I’ve been watching with one eye the travails of Kelvin Sampson, coach of the Indiana men’s basketball team. Sampson has been tripped up by the pharisaical system of NCAA rules, which pays close attention to who pays for a player’s meals, but scrutinizes less closely whether the player ever receives an education. In Sampson’s case, he transgressed rules about when recruits can be telephoned, and when questioned, the NCAA says he lied about it. What fascinates me is that when he was receiving the National Coach of the Year award at Oklahoma in 2002, his team’s graduation rate, averaged over four years, was zero. That’s right, you had a greater chance of winning the Oklahoma lottery than securing a college degree under Kelvin Sampson.
Even though its own team’s graduation rate stood at a respectable 70 percent, Indiana University saw fit to lure Sampson away from Oklahoma, which had no problem with his mockery of the NCAA’s widely touted moniker for players, “student athletes,” so long as he was winning games.
Despite luring kids to a school they had no hope to graduate from, when they might have received scholarships as well as degrees from smaller schools, Sampson was awarded one of the NCAA’s highest honors for a men’s basketball coach. But now that he has made too many calls on consecutive second Tuesdays, he’s going to be suspended without pay.
Why not fired? Isn’t Indiana University’s motto, after all, “Light and Truth?”
Yes, but Sampson’s team is, you see, 22-4 this season. So they’ll slap him on the wrist, and hope it’s good enough penance to satisfy the NCAA. At the very worst, they’ll fire him later, but only after the NCAA tournament. No need to get crazy with this whole “consequences” thing, after all. It’s not like their motto is “Light, Truth, and Consequences.” And as the famous Roman once asked, “What is truth, anyway?” That’s the enlightened approach to things in today’s modern universities.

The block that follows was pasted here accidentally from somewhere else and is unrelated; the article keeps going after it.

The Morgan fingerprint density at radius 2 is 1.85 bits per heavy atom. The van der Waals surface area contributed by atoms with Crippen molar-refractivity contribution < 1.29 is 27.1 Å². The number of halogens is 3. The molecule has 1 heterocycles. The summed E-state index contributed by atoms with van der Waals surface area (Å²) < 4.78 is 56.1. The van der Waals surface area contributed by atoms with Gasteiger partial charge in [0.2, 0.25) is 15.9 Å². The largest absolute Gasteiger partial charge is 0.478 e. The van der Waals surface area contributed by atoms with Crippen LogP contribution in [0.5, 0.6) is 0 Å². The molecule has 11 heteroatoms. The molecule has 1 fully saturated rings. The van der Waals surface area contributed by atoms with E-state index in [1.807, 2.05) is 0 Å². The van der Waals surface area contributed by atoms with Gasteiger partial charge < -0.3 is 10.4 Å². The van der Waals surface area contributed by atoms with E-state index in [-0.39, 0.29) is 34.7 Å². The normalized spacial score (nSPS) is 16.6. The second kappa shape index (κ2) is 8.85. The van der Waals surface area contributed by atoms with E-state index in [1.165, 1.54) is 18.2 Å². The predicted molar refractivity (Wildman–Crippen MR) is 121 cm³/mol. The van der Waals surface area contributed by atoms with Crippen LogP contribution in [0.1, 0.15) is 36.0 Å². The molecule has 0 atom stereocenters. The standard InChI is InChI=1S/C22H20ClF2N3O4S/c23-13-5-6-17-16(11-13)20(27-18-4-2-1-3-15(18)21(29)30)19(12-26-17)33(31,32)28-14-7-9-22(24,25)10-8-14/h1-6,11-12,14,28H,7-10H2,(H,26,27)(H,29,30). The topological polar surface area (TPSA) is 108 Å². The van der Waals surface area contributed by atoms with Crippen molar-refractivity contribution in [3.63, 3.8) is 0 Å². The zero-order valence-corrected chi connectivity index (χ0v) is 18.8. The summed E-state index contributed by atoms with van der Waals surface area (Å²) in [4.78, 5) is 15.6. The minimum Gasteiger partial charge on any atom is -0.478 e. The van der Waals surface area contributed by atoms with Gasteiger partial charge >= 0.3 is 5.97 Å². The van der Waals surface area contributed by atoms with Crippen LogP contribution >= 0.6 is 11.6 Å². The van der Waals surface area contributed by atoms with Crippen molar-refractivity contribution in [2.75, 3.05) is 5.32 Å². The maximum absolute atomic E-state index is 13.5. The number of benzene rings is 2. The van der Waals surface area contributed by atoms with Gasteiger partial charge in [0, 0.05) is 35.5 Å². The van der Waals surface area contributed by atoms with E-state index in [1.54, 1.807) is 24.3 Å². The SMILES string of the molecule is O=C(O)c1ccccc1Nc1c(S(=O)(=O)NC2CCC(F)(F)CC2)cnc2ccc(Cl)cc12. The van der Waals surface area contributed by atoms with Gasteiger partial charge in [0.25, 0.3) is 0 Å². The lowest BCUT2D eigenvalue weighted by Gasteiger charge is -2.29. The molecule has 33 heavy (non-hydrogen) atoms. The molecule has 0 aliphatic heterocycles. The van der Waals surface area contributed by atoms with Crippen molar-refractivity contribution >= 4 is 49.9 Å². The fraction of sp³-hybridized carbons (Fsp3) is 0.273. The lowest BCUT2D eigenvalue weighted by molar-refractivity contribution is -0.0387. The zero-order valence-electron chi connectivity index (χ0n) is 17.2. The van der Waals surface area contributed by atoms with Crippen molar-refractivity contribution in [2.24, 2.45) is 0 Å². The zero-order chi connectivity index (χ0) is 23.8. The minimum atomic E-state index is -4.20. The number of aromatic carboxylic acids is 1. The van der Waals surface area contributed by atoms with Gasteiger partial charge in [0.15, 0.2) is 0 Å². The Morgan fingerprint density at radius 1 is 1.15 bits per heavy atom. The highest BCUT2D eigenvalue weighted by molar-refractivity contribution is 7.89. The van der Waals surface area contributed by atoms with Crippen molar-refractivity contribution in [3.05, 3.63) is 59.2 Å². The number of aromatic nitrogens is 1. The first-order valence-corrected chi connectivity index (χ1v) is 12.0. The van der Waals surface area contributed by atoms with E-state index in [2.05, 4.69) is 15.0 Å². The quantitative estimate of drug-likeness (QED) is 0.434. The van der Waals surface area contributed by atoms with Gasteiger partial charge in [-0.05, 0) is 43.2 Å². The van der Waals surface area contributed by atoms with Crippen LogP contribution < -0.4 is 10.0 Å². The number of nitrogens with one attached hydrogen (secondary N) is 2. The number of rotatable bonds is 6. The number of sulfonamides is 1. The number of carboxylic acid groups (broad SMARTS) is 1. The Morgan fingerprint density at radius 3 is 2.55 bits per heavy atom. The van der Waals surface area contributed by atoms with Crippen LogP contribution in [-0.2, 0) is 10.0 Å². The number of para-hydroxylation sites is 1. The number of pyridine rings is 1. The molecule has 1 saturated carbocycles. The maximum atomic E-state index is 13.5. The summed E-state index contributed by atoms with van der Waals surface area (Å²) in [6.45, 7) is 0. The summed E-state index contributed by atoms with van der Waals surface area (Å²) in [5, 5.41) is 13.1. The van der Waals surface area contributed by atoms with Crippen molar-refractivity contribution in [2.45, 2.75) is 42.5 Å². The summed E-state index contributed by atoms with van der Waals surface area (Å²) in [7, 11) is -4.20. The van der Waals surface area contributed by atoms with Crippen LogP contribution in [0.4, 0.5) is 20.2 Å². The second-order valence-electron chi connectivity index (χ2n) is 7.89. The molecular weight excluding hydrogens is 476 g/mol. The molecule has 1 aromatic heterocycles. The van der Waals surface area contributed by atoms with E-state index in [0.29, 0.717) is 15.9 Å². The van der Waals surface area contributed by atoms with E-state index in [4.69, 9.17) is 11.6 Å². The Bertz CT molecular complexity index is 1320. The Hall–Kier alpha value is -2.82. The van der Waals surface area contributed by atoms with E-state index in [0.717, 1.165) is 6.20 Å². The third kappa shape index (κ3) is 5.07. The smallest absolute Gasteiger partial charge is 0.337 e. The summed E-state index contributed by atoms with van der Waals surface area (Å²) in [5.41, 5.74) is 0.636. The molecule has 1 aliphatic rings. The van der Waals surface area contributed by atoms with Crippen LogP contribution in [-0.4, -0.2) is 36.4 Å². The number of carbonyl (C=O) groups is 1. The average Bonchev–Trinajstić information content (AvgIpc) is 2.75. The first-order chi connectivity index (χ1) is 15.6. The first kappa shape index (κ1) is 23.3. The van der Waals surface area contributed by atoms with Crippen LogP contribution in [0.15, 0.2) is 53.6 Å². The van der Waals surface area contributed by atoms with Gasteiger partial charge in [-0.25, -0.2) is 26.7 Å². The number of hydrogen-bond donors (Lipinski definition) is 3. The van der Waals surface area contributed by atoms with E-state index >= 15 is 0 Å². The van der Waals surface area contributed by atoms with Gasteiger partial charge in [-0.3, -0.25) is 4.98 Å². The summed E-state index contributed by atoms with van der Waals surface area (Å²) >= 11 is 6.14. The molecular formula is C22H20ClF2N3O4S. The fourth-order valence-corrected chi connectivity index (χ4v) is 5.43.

I still insist that if the NCAA were serious about its “student-athlete” notion, it would require the team with a lower graduation rate to spot the differential to its opponent in games. This would mean that if Davidson met Memphis in the NCAA tournament, it would start the game with a lead of 67 points. And perhaps alongside the won-loss record posted under a coach’s face when he’s on television, networks could also start posting his graduation rate.
Maybe then more schools would ask not only, How many points can he score? but also, Is this the best place for him to receive an education? If they’re really student-athletes, after all, it seems we ought to be asking the latter.
As for Kelvin Sampson, I wouldn’t worry about his job future; there’s always a Cincinnati or a UNLV or an Indiana University, if they can get away with it willing to place a higher imperative on winning than on integrity. Sampson should have no problem finding employment. Too bad we can’t say the same for the kids who have been unfortunate enough to play for him.
Looks like Indiana gave Sampson cash to go away, and several of their players are having a hissy fit. Pat Forde has it right:
“Here’s my suggestion: Any player who doesn’t make the trip to Northwestern is cut. Kelvin Sampson should not be made a martyr for breaking NCAA rules. College players aren’t in charge of personnel decisions. Period.
If need be, grab six walk-ons who would donate an organ to play for the Hoosiers and suit them up. Indiana basketball is bigger than the players who walked out.”